Thinx period underwear quickly rose to fame as a groundbreaking alternative to tampons. But the brand was forced to settle a class-action lawsuit after it was discovered that their underwear contains harmful chemicals while being marketed as organic and non-toxic.
Although tampons are the most popular product that women use to handle their period, there are many alternatives that more and more women are using, from menstrual cups to period underwear. The brand Thinx emerged in 2011 and quickly became the most well-known brand to create period underwear. They were known for their memorable ads that were plastered all over social media and billboards in New York City, as well as their commitment to creating environmentally friendly, safe underwear. However, a recent lawsuit revealed that the brand was falsely marketing their products as non-toxic and organic.
Thinx Settles Class-Action Lawsuit Over Harmful Chemicals Being Found in Period Underwear Despite Being Marketed as Non-Toxic
Thinx offers a variety of different underwear in cuts like boyshort, brief, bikini, etc., and you can select from five different absorbencies. The brand describes its products as "underwear that absorbs your period" on their current website, but for the longest time, the underwear was marketed as “organic, sustainable, and non-toxic." A couple years ago, it became clear that the underwear were not, in fact, organic and non-toxic.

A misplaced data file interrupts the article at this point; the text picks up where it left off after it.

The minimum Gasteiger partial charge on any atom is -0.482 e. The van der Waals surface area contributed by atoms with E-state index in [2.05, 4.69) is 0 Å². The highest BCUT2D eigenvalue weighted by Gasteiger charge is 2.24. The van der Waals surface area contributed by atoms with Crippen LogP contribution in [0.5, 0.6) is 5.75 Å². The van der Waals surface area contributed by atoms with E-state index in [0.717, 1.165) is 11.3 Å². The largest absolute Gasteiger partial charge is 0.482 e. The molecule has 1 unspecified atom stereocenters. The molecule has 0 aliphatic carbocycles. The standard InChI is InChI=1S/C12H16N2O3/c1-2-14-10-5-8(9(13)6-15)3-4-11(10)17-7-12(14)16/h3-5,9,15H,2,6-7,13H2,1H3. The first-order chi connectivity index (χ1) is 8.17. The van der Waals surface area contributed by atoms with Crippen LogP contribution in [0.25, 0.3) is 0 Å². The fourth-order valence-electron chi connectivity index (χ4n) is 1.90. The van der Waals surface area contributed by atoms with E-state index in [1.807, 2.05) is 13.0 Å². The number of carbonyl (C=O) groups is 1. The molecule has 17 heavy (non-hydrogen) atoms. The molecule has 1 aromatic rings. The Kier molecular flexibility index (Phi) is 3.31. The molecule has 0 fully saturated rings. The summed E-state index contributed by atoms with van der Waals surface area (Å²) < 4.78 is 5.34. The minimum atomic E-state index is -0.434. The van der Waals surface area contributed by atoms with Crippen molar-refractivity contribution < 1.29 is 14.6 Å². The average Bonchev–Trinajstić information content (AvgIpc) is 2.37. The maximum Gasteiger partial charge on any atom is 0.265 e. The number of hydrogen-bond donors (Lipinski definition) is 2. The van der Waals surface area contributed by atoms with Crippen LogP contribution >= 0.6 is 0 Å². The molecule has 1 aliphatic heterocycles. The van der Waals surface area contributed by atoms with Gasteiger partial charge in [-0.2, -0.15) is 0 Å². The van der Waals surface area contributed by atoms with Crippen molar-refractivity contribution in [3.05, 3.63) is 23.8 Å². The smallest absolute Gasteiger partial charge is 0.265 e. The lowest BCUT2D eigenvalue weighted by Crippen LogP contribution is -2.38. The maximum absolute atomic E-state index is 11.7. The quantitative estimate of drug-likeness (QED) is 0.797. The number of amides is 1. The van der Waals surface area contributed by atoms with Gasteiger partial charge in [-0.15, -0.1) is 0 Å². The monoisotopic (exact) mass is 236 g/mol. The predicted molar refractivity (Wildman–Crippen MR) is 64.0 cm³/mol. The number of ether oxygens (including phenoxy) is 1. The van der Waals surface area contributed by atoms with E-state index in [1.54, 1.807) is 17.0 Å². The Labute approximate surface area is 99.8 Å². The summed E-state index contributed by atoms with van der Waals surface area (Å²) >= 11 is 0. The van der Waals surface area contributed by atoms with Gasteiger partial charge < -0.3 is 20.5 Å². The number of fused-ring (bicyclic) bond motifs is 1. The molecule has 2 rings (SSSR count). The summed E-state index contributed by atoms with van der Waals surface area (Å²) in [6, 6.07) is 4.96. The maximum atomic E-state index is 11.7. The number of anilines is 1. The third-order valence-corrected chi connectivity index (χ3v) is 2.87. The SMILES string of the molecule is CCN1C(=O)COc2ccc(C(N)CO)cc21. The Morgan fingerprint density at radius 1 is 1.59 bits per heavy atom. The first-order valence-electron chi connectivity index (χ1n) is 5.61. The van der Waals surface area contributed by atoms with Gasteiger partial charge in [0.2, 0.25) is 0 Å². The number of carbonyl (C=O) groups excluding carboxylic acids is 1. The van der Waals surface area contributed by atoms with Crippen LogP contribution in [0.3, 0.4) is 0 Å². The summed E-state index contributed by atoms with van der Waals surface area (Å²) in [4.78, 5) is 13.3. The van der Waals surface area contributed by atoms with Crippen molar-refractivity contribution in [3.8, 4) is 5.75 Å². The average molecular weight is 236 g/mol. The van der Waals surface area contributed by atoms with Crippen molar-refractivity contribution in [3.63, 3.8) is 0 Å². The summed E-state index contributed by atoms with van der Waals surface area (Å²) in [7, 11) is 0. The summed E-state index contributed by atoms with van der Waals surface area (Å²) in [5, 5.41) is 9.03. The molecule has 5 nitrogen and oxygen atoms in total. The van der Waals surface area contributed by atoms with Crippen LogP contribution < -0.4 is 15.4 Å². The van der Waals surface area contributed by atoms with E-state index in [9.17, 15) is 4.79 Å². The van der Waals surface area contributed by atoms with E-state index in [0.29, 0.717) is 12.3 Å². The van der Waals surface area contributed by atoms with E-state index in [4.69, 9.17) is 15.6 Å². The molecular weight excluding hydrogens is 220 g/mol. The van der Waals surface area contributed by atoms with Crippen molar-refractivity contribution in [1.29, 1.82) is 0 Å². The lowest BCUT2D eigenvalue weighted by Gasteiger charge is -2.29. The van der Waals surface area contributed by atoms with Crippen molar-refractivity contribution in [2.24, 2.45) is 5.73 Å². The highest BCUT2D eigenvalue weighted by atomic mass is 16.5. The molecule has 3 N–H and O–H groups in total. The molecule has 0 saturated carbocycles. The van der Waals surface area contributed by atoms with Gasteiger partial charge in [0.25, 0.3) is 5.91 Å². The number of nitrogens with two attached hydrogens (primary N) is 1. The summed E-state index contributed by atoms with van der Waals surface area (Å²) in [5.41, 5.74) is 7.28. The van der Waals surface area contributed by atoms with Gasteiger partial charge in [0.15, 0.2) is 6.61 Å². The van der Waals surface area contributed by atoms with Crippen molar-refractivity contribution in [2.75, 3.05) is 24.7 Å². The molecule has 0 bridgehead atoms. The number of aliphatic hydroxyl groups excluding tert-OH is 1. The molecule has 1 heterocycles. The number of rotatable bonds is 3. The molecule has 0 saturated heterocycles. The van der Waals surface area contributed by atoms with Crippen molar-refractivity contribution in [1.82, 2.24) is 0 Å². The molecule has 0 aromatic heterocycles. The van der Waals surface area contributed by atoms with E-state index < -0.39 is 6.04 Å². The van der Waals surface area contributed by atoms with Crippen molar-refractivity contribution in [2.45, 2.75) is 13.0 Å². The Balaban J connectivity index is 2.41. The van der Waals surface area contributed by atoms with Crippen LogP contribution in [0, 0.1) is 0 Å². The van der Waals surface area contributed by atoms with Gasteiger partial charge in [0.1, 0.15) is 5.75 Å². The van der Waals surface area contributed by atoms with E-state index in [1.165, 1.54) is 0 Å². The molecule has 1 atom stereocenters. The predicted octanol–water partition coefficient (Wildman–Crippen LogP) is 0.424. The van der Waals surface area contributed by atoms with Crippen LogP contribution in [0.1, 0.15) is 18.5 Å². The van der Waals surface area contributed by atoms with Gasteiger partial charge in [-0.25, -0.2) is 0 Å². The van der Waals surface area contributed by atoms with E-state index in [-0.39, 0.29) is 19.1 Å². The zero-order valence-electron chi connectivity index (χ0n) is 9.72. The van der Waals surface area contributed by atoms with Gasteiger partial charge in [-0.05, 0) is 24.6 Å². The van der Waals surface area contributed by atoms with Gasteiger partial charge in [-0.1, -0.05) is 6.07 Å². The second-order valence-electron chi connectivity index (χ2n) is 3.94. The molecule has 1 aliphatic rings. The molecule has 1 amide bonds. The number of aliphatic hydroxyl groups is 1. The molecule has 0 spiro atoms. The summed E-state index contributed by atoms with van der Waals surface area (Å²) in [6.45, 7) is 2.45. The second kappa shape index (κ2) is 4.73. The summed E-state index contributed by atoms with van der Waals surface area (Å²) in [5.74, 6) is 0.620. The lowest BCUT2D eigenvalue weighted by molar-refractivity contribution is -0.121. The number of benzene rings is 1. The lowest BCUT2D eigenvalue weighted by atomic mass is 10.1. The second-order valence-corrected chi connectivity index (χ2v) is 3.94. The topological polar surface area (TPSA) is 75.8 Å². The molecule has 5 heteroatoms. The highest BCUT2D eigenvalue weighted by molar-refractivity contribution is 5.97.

Evidently, Thinx period underwear contains per- and polyfluoroalkyl substances, also known as PFAS, which are harmful chemicals that have been linked to pollution, infertility, and many cancers. Agion, an odor-reducing agent made from silver and copper nanoparticles, was also found in the underwear after testing, despite the fact that Thinx claimed they were "free from these non-migratory nanoparticles." Since 2020, Thinx has been slammed with at least three lawsuits in response to this discovery, claiming that the brand falsely marketed their products as safe even though third-party testers found PFAS in the underwear.
One particular lawsuit in California alleged that women suffered from yeast infections, urinary tract infections, disrupted menstrual cycles, and infertility as a result of using Thinx underwear.
In November 2022, Thinx agreed to pay a $5 million settlement in a class-action lawsuit. Anyone who purchased their underwear between November 12, 2016 and November 28, 2022 can submit a claim for compensation. Many women have expressed their outrage and disappointment on social media, furious that they have spent so much money over the last few years after being lied to by Thinx about the safety of their underwear.
"Saying your product is safe? Third party testing seems to find otherwise. I think many women will now go elsewhere. All we want is the truth," a user commented on a recent Instagram post.
"Voted #1 at poisoning people through their vulvas. $7 up to 3 pairs per person, who shameful!! You’re going down…" someone else wrote.
"Really? You just settled a class action because you deceived your customers. Disgusting," a user commented.
"Don't buy from this company," someone wrote.
In the meantime, Thinx continues to deny all of the allegations and claims that PFAS have "never been a part of its product design." Class Action reports that Thinx has promised to take a closer look at its manufacturing process and pledge that PFAS are not "intentionally added" to their underwear.